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Continuing my work through Folland, trying to prove the following (Chapter 7 #22):

Added: *Let $X$ be a locally compact Hausdorff space.*

Let $\{f_\alpha\}_{\alpha\in A}$ be a subset of $C_0(X)$ and $\{c_\alpha\}_{\alpha\in A}$ be a family of complex numbers. If for each finite set $B\subset A$ there exists $\mu_B\in M(X)$ such that $\|\mu_B\|\le 1$ and $\int f_\alpha\ d\mu_B=c_\alpha$ for $\alpha\in B$, then there exists $\mu\in M(X)$ such that $\|\mu\|\le 1$ and $\int f_\alpha\ d\mu=c_\alpha$ for all $\alpha\in A$.

Work so far: I think the idea is to use the result of Proposition 7.19, which says that if we have a sequence $\mu,\mu_1,\mu_2,\dots \in M(\mathbb{R})$, such that $\sup_n \|\mu_n\|<\infty$ with $F_n(x):=\mu_n((-\infty,x])\to F(x):=\mu((-\infty,x])$ at all $x$ where $F$ is continuously, then $\mu_n\to \mu$ vaguely.

My rough idea is that it suffices to assume that $A$ is countable, since we can use density arguments, and try to construct such a sequence satisfying 7.19, but I don't know where to go from there, let alone how to get there.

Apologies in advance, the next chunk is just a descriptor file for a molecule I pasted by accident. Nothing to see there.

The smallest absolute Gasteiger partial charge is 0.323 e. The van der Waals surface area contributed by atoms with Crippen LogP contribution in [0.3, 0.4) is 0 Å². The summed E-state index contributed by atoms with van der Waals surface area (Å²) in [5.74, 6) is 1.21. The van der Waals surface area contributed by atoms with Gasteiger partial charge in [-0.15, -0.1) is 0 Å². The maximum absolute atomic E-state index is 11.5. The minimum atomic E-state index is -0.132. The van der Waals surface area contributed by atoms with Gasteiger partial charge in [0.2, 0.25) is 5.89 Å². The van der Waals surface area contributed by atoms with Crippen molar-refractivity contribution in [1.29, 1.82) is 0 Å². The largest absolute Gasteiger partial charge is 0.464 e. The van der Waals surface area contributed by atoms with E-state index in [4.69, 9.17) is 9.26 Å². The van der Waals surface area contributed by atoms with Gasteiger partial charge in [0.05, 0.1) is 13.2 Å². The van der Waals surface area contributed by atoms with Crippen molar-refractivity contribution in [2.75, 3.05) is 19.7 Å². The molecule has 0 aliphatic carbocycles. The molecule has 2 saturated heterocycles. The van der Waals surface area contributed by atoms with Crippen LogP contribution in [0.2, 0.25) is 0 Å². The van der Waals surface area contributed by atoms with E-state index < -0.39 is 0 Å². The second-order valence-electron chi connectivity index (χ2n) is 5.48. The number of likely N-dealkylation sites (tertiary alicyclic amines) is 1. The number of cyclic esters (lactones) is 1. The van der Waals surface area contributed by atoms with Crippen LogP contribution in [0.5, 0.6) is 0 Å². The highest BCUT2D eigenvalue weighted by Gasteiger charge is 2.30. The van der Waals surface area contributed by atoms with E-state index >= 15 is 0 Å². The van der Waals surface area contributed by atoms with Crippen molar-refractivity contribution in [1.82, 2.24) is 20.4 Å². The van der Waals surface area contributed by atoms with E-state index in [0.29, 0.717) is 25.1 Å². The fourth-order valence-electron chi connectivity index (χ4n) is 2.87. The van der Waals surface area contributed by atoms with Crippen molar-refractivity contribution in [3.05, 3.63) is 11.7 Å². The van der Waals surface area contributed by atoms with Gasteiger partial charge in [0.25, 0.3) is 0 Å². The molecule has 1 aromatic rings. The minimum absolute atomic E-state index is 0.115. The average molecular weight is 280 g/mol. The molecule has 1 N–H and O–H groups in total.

Any help would be greatly appreciated.

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What do we know about $X$? And it should be "$\int f_{\alpha}d\mu_B$ for $\alpha \in B$" instead of "$\int f_{\alpha}d\mu$ for $\alpha \in B$". – Davide Giraudo Mar 25 '12 at 20:41
Thank you, Davide. I made the required edits. We can assume that $X$ is LCH. – user21725 Mar 25 '12 at 21:20
I've note thought a lot, so it may be wrong, but some arguments of weak-$*$ compactness of the unit ball of $M(X)$. – Davide Giraudo Mar 25 '12 at 21:31
up vote 1 down vote accepted

Davide's suggestion is good.

Let $I$ be the collection of all finite subsets of $A$, ordered by inclusion. Verify that $I$ is a directed set. Then $\{\mu_B\}_{B \in I}$ is a net which is contained in the closed unit ball of $M(X)$. By Alaoglu's theorem it has a subnet, call it $\{\mu_{B_j}\}_{j \in J}$, where $J$ is some other directed set, which converges vaguely to some $\mu$. Now show that $\mu$ has the desired properties. (This will be good practice in working with nets. In particular, be very careful that you use the right definition of "subnet".)

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Thank you, I think I was lacking comfort with the notion of nets and completely skipped over Alaoglu's theorem. – user21725 Mar 26 '12 at 2:45
@EricGregor: If you really want to avoid nets, you could probably also use an equivalent notion of compactness: that the set $\{\mu_B\}$, being infinite (except in trivial cases), must have a vague limit point. – Nate Eldredge Mar 26 '12 at 3:12

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